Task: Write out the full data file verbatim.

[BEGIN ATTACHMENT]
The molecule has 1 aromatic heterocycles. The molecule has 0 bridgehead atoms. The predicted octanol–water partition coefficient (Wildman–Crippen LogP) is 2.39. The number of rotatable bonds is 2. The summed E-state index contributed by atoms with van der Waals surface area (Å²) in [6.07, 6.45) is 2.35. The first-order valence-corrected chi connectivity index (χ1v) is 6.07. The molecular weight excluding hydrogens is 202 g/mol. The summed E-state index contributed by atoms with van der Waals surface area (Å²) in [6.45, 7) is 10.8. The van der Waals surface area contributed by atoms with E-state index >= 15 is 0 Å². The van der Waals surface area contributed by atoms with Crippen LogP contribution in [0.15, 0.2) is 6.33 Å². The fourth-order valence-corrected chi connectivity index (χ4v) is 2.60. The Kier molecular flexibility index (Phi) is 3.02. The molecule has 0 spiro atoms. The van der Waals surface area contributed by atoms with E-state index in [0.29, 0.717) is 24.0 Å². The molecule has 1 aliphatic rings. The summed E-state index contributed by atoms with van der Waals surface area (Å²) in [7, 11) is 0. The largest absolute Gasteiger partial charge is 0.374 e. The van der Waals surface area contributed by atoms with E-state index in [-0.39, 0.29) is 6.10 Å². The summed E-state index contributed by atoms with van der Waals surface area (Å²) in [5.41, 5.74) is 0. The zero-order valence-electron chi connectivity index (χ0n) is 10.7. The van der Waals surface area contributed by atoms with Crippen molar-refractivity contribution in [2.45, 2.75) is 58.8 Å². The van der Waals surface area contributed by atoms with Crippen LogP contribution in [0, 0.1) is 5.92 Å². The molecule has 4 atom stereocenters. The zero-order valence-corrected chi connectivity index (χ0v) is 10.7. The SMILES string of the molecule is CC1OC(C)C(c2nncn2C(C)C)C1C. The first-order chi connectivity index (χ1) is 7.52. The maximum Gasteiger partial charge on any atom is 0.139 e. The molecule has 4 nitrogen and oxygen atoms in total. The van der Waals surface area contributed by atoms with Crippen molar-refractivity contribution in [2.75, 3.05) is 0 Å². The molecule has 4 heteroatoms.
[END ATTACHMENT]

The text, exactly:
The molecule has 1 aromatic heterocycles. The molecule has 0 bridgehead atoms. The predicted octanol–water partition coefficient (Wildman–Crippen LogP) is 2.39. The number of rotatable bonds is 2. The summed E-state index contributed by atoms with van der Waals surface area (Å²) in [6.07, 6.45) is 2.35. The first-order valence-corrected chi connectivity index (χ1v) is 6.07. The molecular weight excluding hydrogens is 202 g/mol. The summed E-state index contributed by atoms with van der Waals surface area (Å²) in [6.45, 7) is 10.8. The van der Waals surface area contributed by atoms with E-state index >= 15 is 0 Å². The van der Waals surface area contributed by atoms with Crippen LogP contribution in [0.15, 0.2) is 6.33 Å². The fourth-order valence-corrected chi connectivity index (χ4v) is 2.60. The Kier molecular flexibility index (Phi) is 3.02. The molecule has 0 spiro atoms. The van der Waals surface area contributed by atoms with E-state index in [0.29, 0.717) is 24.0 Å². The molecule has 1 aliphatic rings. The summed E-state index contributed by atoms with van der Waals surface area (Å²) in [7, 11) is 0. The largest absolute Gasteiger partial charge is 0.374 e. The van der Waals surface area contributed by atoms with E-state index in [-0.39, 0.29) is 6.10 Å². The summed E-state index contributed by atoms with van der Waals surface area (Å²) in [5.41, 5.74) is 0. The zero-order valence-electron chi connectivity index (χ0n) is 10.7. The van der Waals surface area contributed by atoms with Crippen molar-refractivity contribution in [2.45, 2.75) is 58.8 Å². The van der Waals surface area contributed by atoms with Crippen LogP contribution in [0, 0.1) is 5.92 Å². The molecule has 4 atom stereocenters. The zero-order valence-corrected chi connectivity index (χ0v) is 10.7. The SMILES string of the molecule is CC1OC(C)C(c2nncn2C(C)C)C1C. The first-order chi connectivity index (χ1) is 7.52. The maximum Gasteiger partial charge on any atom is 0.139 e. The molecule has 4 nitrogen and oxygen atoms in total. The van der Waals surface area contributed by atoms with Crippen molar-refractivity contribution in [2.75, 3.05) is 0 Å². The molecule has 4 heteroatoms.